"They rely on their weapons and their daring," Judas said, "but we trust in Almighty God, who is able to destroy not only these troops, but, if necessary, the entire world, with a mere nod of his head."
Then Judas went on to remind them of the ways God had helped their ancestors: during the time of Sennacherib 185,000 of the enemy had been destroyed;
and once in Babylonia 8,000 Jews came to the aid of 4,000 Macedonians, defeating 120,000 Galatians and taking a great deal of loot, all because of God's help.
Judas' words encouraged his men and made them willing to die for their religion and their country. He then divided his army into four divisions
of about 1,500 men each, with himself and his brothers Simon, Joseph, and Jonathan each in charge of a division.
After ordering Eleazar to read aloud from the holy book, he gave his men the battle cry: "God will help us," and personally led the attack against Nicanor. 1
Almighty God fought on their side, and they killed more than 9,000 of the enemy. They wounded many others and put the entire enemy army to flight.
They seized the money from the people who had come to buy them as slaves. Then they pursued the enemy a long way, until they had to return,
because it was almost time for the Sabbath to begin.
When they had collected the enemy's weapons and looted the dead, they celebrated the Sabbath, praising the Lord and giving thanks to him, because he had brought them safely to that day and had given them the first sign of his mercy.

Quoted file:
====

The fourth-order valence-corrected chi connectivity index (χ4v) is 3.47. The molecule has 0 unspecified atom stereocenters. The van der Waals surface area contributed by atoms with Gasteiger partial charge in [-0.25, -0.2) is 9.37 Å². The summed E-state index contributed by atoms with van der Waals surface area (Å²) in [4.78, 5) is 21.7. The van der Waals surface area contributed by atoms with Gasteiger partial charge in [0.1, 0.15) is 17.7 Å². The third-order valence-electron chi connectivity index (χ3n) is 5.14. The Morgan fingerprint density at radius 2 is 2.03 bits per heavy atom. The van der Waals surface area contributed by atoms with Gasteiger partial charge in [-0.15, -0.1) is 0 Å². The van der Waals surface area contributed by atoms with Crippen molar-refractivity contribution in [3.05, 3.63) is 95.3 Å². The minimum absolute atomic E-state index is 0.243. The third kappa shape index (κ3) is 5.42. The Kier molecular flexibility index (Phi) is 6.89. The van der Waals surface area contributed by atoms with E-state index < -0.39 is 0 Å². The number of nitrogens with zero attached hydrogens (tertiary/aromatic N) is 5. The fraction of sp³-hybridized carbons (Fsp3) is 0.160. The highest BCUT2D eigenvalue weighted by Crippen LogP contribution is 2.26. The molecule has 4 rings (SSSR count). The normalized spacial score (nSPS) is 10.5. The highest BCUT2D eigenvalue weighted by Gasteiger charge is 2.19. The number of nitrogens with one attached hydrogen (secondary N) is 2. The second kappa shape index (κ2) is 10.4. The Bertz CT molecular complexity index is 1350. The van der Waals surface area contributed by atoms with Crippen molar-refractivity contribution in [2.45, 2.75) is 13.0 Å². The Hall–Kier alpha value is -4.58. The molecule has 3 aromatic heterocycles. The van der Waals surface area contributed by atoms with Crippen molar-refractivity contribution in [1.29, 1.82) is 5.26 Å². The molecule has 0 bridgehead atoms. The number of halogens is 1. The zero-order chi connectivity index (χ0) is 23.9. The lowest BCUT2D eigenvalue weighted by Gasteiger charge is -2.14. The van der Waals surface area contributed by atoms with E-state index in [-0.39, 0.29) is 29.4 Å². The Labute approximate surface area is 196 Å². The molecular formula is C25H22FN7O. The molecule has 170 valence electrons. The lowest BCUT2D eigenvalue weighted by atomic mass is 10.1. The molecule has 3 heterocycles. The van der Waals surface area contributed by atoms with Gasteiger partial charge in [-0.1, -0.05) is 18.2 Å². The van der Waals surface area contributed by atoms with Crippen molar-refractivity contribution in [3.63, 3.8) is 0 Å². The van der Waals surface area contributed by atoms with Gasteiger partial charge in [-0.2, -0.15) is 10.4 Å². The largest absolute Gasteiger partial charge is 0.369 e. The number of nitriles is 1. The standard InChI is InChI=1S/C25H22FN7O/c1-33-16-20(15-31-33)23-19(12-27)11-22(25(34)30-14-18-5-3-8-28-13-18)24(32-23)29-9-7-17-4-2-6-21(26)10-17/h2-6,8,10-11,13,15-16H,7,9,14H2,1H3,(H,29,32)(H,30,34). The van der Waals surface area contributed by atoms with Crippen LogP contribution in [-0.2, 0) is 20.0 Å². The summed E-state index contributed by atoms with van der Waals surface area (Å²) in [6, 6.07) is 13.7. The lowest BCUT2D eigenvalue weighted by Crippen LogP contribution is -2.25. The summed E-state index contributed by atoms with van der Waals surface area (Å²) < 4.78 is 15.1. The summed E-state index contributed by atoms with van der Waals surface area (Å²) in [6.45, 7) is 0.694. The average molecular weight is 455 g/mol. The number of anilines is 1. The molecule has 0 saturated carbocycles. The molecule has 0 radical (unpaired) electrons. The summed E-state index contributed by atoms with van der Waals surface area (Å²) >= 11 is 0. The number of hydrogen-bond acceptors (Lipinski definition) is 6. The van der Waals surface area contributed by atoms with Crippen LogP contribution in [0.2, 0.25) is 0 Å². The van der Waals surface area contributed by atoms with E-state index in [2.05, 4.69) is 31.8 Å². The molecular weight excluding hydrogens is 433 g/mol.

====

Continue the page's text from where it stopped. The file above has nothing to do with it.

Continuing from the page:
When the Sabbath was over, they gave some of the loot to the victims of persecution and to the widows and orphans; then they divided the rest among their own families.
Afterward they joined together in prayer to the merciful Lord, asking him to look favorably upon his servants.
The Jews later fought against the forces of Timothy and Bacchides and killed more than 20,000 of them. They captured some very high fortresses and took a lot of loot, which they divided equally among themselves and the widows, orphans, old men, and the victims of persecution.
They carefully collected all the enemy's weapons and stored them in strategic places, but the rest of the loot was taken to Jerusalem.
They executed the commanding officer of Timothy's forces, a godless man who had caused the Jews much suffering.
While celebrating their victory in the city of their ancestors, they burned alive those men who had set fire to the Temple gates. The dead included Callisthenes, who had hidden in a small house; and so he received the punishment he deserved for his evil deeds.
In this way, the evil Nicanor, who had brought a thousand merchants to buy the Jews,
was defeated with the help of the Lord by the very people he despised so much. He threw off his splendid uniform and fled all alone like a runaway slave, until he reached Antioch. He had succeeded only in destroying his entire army.
This man, who had tried to pay a debt to Rome by selling the people of Jerusalem, showed that the Jews could not be defeated. God was their mighty Defender, because they obeyed the laws he had given them.